DC Family Tears Down Old Renovations, Reveals Dream Home


Plans for a cosmetic remodel turned into a full gut makeover

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The house had been extended at least twice. The front porch was largely enclosed, and a front-facing skylight had been added to the third floor. It was opened up and simplified during the renovation. (EL Studio; Anice Hoachlander)


Eric Carter and Lauren Herrington lived on a farm they loved in the Palisades-Kent neighborhood of northwest Washington, but ran out of space as the family grew to five – plus a dog.

“It was a nice little farm we bought in 2002,” says Herrington, 47, a vet who is currently taking a break from practice. Eric, 48, is an executive in a legal recruitment firm.

“We got engaged on the front porch and originally wanted to keep the house,” Herrington says. “It was built in 1888, a bit of a jumble with oddly shaped rooms and a backyard.”

They wanted to keep the house, but a slope on the outside made it nearly impossible to adapt for a renovation.

With the arrival of their third child, things took a turn for the worse. Then the family got wind of a house for sale a few blocks away.

The potential location had four bedrooms, five bathrooms and an in-ground pool in the backyard.

“We walked in and the backyard was beautiful,” Herrington says. “It had the indoor-outdoor life we ​​wanted, and we thought it just needed cosmetic repairs.”

The family paid $2.45 million for the new location and decided to stay put until repairs were completed. The design team shifted gears and came together for a year while the family continued to live on the farm.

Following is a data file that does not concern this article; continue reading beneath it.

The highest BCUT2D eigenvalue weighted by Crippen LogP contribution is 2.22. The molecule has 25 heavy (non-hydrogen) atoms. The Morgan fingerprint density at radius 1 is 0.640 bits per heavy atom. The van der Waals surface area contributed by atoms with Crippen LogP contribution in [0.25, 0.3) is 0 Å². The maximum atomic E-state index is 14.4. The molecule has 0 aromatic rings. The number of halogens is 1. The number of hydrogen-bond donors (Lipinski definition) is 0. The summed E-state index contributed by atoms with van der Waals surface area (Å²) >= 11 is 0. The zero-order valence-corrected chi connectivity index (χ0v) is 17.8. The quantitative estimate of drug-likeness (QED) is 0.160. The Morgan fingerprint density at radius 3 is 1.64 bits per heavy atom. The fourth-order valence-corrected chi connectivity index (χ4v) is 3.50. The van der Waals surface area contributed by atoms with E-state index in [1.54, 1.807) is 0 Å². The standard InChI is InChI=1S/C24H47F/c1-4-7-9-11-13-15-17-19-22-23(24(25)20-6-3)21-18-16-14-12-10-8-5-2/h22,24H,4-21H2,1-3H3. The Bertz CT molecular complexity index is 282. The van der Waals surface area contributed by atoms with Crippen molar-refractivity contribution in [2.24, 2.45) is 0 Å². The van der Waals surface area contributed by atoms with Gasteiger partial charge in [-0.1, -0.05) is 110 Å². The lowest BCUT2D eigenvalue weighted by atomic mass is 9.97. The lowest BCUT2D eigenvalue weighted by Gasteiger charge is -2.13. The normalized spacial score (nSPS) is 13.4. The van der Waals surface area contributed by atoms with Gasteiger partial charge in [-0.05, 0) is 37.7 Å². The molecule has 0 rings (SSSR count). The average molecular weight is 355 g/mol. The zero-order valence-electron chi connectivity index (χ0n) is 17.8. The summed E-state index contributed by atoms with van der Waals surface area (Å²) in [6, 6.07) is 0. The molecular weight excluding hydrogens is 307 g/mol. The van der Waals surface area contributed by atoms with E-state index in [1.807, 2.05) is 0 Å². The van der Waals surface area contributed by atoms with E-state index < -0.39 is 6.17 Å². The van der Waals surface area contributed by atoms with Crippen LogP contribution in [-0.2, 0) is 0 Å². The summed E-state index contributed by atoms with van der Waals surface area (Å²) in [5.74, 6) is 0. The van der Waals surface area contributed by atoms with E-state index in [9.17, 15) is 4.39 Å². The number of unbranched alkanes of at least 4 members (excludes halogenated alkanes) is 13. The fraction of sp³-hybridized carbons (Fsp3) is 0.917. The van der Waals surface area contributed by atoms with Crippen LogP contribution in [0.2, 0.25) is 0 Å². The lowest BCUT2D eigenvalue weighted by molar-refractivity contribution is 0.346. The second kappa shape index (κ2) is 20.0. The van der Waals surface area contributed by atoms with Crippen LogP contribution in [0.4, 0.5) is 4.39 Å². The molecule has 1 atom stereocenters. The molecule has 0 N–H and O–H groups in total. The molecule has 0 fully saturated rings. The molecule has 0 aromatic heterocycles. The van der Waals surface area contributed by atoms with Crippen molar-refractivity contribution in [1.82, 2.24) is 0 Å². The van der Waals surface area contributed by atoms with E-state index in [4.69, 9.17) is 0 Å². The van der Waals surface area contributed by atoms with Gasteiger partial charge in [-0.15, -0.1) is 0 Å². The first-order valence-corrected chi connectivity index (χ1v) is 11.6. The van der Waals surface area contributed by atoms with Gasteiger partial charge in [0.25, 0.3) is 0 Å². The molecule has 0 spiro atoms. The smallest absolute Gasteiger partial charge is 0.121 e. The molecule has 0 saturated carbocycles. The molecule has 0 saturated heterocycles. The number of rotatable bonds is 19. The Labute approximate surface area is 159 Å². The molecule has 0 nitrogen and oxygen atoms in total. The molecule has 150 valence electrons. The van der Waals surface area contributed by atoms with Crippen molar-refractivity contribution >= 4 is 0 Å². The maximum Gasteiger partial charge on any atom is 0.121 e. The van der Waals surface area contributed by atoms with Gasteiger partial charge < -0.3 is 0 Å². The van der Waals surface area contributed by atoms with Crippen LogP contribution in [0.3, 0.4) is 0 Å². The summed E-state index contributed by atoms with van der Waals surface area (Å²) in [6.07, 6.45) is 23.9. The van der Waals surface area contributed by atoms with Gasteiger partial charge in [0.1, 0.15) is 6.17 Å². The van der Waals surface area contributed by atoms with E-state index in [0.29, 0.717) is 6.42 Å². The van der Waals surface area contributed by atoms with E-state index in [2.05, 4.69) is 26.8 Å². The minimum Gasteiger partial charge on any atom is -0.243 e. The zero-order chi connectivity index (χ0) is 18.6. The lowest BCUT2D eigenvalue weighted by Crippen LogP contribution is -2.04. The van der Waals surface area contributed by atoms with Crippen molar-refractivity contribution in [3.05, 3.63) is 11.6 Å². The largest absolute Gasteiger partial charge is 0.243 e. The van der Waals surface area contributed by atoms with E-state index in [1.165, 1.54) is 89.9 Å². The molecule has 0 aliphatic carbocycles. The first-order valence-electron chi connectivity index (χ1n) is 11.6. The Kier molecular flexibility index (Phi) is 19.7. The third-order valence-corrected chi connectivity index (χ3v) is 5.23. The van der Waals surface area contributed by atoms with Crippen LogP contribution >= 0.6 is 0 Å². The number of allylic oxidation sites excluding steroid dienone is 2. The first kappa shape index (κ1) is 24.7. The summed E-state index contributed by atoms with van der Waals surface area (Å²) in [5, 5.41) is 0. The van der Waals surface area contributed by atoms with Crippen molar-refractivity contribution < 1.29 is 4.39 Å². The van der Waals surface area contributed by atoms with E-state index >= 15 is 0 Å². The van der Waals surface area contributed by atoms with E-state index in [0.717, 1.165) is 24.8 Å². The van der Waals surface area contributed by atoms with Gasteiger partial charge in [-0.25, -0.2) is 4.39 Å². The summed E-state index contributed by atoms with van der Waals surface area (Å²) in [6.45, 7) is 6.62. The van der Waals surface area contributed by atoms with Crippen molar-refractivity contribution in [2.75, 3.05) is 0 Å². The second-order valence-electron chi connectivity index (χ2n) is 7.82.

Peeling back old renovations

The new house started life as a bungalow but was added at least twice. “It almost looked Victorian,” Herrington says. “There were stained glass windows, Victorian style light fixtures and a tile backsplash in the kitchen with fish on it.”

In one of the renovations, a dormer on the third floor had been added to create a bedroom. The front porch had been closed off and a back porch had been added. The relocation of the skylight and the reversal of the functions of the two porches were included in the new design scheme.

With a plan in place, demolition began in August 2020, with the pandemic playing an active role. Added odds, based in Takoma Park, Md., signed as a builder. As the layers were stripped away, the demo became more overbearing.

The floors on the second floor were sloping because there were not enough joists. The covered porch was barely closed. The staircase was hung from drywall, Herrington said.

What was supposed to be a cosmetic fixer quickly turned into a full-fledged job. “There were a couple of times after we had demonstrated and started rebuilding, we thought we should have just torn it down,” Herrington says. “But I think it was still beneficial to do like a renovation.”

With the pandemic in full swing, the new home and its pool offered some solace. “It was our covid treat,” Herrington says. “Crews would end the day and we’d come down with cocktails, set up lawn chairs, imagine what it would be like to live here and what it would be like to finally be in it.”

In November 2021, they finally made the move. The front facade of the house was radically altered when the existing third-floor dormer window was removed. The porch was uncovered to resume its role as a simple coffee and cocktail porch. The immediate effect led to many neighbors asking the family why they had downsized the house, but the living space was expanded by around 800 square feet. The exterior of the house is painted black.